Have you ever expressed the guilty pleasure of "I have to have an iPhone," "I've gotta get a netbook," or "I need to buy a Wii." If so, you might be suffering from 'gadgetnitus', the obsessive desire to own the latest and greatest gadgetry in the market. Gadget freaks are a growing breed of man (and woman) who revel in possessing the current technological toys-du-jour while becoming savvy technophiles.
These techi-evangelists are growing in numbers and spreading the gospel. So much so... that a website with the appropriate moniker gdgt (i.e. "gadget") is a social network that enables folks to connect with an evolving ecosystem based around one's gadgets. It's a place for you to engage with your cutting-edge tools and hang out with those who are as passionate about their gear as you are.
gdgt is all about providing you with current up-to-date contextual information both from the site and around the web. It assists members in acquiring more out of the products they already own, as well as allowing them to discover that next shiny thing to add to their collection. Its a melting pot bubbling over with one dash Intranet, a sprinkling of wikis, some handfuls of forums and reviews, while also being a repository for your ever-growing list of cool and geeky devices.
And if you think this gadgetry fetish is a new-found cult movement of the new millennium, I beg to differ. What's old is new again! In the days before cell phones, the idea that one could wirelessly transmit and receive messages with a small portable "wrist radio" was the stuff of comic books and 1950's science-fiction pulp mags.
Well today's gadget owners can not only purchase and own the updated version of the Dick Tracy wrist phone, they can also add it to their gadget laundry list on gdgt. LG Electronics unveiled a new wristwatch 3G phone at the 2009 Consumer Electronics Show in Las Vegas this past January.
The gdgt site was launched in July by Ryan Block and Peter Rojas. While Block was the former editor in chief at Engadget, Rojas was the co-founder of both Engadget and Gizmodo. Both of these guys have tons of experience with gadget-related sites. A tutorial video by Veronica Belmont gives you the broad-wash overview of what to expect and what the site has to offer.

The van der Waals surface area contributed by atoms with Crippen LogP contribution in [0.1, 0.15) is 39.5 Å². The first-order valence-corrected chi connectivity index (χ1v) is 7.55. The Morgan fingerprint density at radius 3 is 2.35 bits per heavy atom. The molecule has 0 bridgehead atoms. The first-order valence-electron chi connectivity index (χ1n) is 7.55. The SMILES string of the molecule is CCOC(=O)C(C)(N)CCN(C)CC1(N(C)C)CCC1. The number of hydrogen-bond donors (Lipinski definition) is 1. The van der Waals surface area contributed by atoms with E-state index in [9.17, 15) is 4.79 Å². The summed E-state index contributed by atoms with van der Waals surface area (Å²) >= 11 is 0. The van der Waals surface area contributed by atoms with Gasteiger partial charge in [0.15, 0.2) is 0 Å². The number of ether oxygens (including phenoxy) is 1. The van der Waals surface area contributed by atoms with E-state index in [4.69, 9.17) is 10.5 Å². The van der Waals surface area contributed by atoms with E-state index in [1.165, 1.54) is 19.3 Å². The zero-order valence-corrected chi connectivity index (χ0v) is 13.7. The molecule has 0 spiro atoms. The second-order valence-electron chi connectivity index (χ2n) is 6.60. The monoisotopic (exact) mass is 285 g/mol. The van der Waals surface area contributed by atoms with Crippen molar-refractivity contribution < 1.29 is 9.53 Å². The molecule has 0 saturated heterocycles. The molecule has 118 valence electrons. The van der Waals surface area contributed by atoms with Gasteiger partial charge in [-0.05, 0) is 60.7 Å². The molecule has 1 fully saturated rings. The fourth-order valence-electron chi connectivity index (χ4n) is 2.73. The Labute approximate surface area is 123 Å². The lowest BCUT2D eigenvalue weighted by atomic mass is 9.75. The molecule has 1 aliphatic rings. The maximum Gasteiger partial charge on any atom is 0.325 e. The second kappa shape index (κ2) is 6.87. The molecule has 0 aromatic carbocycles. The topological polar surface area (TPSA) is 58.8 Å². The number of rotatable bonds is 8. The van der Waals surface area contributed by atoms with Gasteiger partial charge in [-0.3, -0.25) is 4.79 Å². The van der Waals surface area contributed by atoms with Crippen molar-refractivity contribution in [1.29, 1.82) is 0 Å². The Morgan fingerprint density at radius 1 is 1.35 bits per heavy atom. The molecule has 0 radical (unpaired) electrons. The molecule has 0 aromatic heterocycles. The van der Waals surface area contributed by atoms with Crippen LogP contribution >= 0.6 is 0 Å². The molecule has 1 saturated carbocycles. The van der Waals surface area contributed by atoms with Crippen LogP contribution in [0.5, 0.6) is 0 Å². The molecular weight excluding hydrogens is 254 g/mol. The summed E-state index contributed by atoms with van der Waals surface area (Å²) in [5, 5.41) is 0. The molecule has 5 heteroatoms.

Instead of retreading old territory where they've already Peter Rojas & Ryan Blockblazed a path, Ryan and Peter set their sites on a new platform where folks can grow their passion with other like-minded individuals. Like wikis and other user-generated-content sites, anyone can edit new and old information. But once laid down, everything is structured which allows for lots of slicing and dicing of the data.
Here is a sample profile posted by Aaron Dracynski, a user interface designer and web developer in San Francisco. Aaron's gadgets include Apple's MacPro and the Apple iPhone 3GS
The specs of each product is highly detailed where you can also group gear into logical groupings. There are several dozen categories and thousands of products in gdgt at this point in time, and users are permitted to add as much as they like. Each user is not only adding gadgets to their own personal profiles, they are also providing new inventory for other gadgeteers to choose from.
Though gdgt has not disclosed much about the requisite funding for the site, it is believed that nearly half a million dollars has been raised by the founders in an investment round led by True Ventures and Betaworks, with participation from some additional angel investors.
Perhaps the one downside to gdgt is its lack of Twitter interface where you can tweet about your gadgets directly from the site. Since the launch just occurred this might be on the boards for the future. After all... geeks-who-tweet (or tweeks) need to be able to brag a little about all the gear they have amassed in their techie largess!